It happened one summer, around 1875 on the outskirts of Des Moines, Iowa. Deep in a hidden river cove, Landon, the wealthy, youngest son of the Lockwoods—yes, those Lockwoods—set off to earn his parents’ love by way of proving he could be the type of son who deserved it.
The task was simple. To get them to love him, he needed to make a lot of money—more capital than any one person needed, more cash than anyone could imagine. Anyone but his parents—their minds never stopped envisioning the next enormous amount—hundreds of thousands, millions, even billions. Oh, yes. No amount was too big to dream. That was the only way with the Lockwoods, even the mother. Especially the mother. And that was the only way Landon understood love.
So there he was, edging along a crooked finger of land. It curved with the Des Moines River to its left and a serene, lily-scented cove of crystal water to its right. He steadied his feet on the mossy rock, pulled his map from his pocket and studied the drawing. He squinted into the sun, toward the calm cove waters then back at the rushing river. Seven great oak trees marched around the perimeter of the inlet, leafy hand, in leafy hand.
He poked at the map. The man who sold it to him had made a notation that Landon would smell the cove before he saw it. Landon had mistakenly thought that meant the water would bear a horrible smell, like factory waters back east. A stench was the only thing he could imagine having such an impact. Not even his beach cottage property in Newport smelled as glorious as this cove did. It was these specific botanic fragrances curling off the trees and flowers, mixing with the scent of fresh water, bearing a sense of purity, that made him sure he’d found it. He’d never be able to describe the smell for anyone. But, this was it. He tapped the map again. It was exactly as he’d been told.
As Landon Lockwood compared his map against what, until that moment, he’d been convinced was a drunkard’s fantasy, Tilly Rabel, daughter of a mussel-woman and fisherman, left her cottage. She hummed and flounced along, tossing seed to her bluebirds, stopping to scratch the bunny mama under the chin before tucking her shucking knife into her canvas harvesting bag. She stripped down to her shimmy and bloomers and inhaled the steamy hydrangea-scented August air as she tied the rope of the bag around her waist.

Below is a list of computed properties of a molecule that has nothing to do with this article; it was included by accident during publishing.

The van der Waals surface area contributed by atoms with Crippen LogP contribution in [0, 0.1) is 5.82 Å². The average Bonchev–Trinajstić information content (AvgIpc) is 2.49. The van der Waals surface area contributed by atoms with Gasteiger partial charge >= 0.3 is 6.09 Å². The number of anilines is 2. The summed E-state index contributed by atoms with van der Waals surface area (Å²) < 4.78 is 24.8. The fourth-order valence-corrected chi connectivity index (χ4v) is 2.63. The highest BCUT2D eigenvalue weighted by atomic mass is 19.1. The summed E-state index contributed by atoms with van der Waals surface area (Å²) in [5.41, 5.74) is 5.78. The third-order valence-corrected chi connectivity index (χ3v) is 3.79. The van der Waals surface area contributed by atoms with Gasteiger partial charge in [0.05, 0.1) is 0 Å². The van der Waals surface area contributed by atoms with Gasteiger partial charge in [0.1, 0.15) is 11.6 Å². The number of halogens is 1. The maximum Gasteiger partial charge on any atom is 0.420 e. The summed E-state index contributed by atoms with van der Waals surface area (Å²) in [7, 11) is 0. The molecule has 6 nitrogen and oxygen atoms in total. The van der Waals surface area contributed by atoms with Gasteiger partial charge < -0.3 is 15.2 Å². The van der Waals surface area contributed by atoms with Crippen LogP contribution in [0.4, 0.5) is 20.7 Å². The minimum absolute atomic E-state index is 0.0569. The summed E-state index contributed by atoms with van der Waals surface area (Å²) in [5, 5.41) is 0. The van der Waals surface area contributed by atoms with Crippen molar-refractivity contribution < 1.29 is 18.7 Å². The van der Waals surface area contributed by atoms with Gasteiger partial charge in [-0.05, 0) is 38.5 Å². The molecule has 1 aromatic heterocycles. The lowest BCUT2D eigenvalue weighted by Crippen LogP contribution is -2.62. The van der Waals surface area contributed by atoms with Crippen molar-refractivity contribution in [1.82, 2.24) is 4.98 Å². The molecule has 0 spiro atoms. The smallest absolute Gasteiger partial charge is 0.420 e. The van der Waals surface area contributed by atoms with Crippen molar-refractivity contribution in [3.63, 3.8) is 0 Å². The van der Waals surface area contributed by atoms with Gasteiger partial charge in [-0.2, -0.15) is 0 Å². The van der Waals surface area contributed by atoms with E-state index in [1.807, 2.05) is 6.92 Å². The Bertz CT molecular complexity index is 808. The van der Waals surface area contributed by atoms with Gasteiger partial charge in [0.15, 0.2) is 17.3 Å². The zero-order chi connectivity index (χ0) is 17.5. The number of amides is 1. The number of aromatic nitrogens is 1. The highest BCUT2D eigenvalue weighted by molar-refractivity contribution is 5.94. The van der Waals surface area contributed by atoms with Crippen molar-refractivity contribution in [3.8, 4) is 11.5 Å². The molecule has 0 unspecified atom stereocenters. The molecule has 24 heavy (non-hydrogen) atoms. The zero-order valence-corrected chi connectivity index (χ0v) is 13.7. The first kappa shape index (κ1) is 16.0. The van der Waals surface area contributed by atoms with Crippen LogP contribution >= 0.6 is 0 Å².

The Rabel’s cove sat inside an embrace of crescent-shaped land. An underground rivulet fed it from one side and the Des Moines River filled it from the other. A hidden button of land and water, it created the perfect spot for fishing and harvesting mussels. This was Tilly’s legacy, her everything.
Distracted by the thought of her best friend marrying and leaving for California, Tilly waded into the cove, the water icing her ankles and raising bumps on her skin. She double-checked the knotted rope that held the bag tight to her waist and splashed in further before diving into the deep center waters. She squeezed her legs together, whipping them like she’d sprouted a mermaid tail, rotating onto her back then belly then back, then diving under, descending where the sunbeams could only hope to reach.
Get a move on. Time to work.
She dolphin-kicked up for breath, a smattering of sunrays mottling the surface water through the leafy canopy. She paddled toward the muddy beds, closer to the shoreline, toward the mussels, to where the pink and blue heelsplitters live.
She was taking a final stroke before diving under when a foreign sound grabbed her, stilling her like the thick afternoon air. A scraping sound came. She closed her eyes and cocked her ear. Where had the noise come from?
There it was again.
From the river side of the cove.
She whipped to her left.
Her mouth fell open and she dropped under the surface to her chin, the steady drip of water from her nose mimicking her heartbeat. Her skin tingled. Not because a strange man invaded her territory, but because he was in fact the third strange man to happen upon her cove in a month.
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This review refers to a finished copy I voluntarily received and read. A positive review was not required and this review contains only my own honest opinions.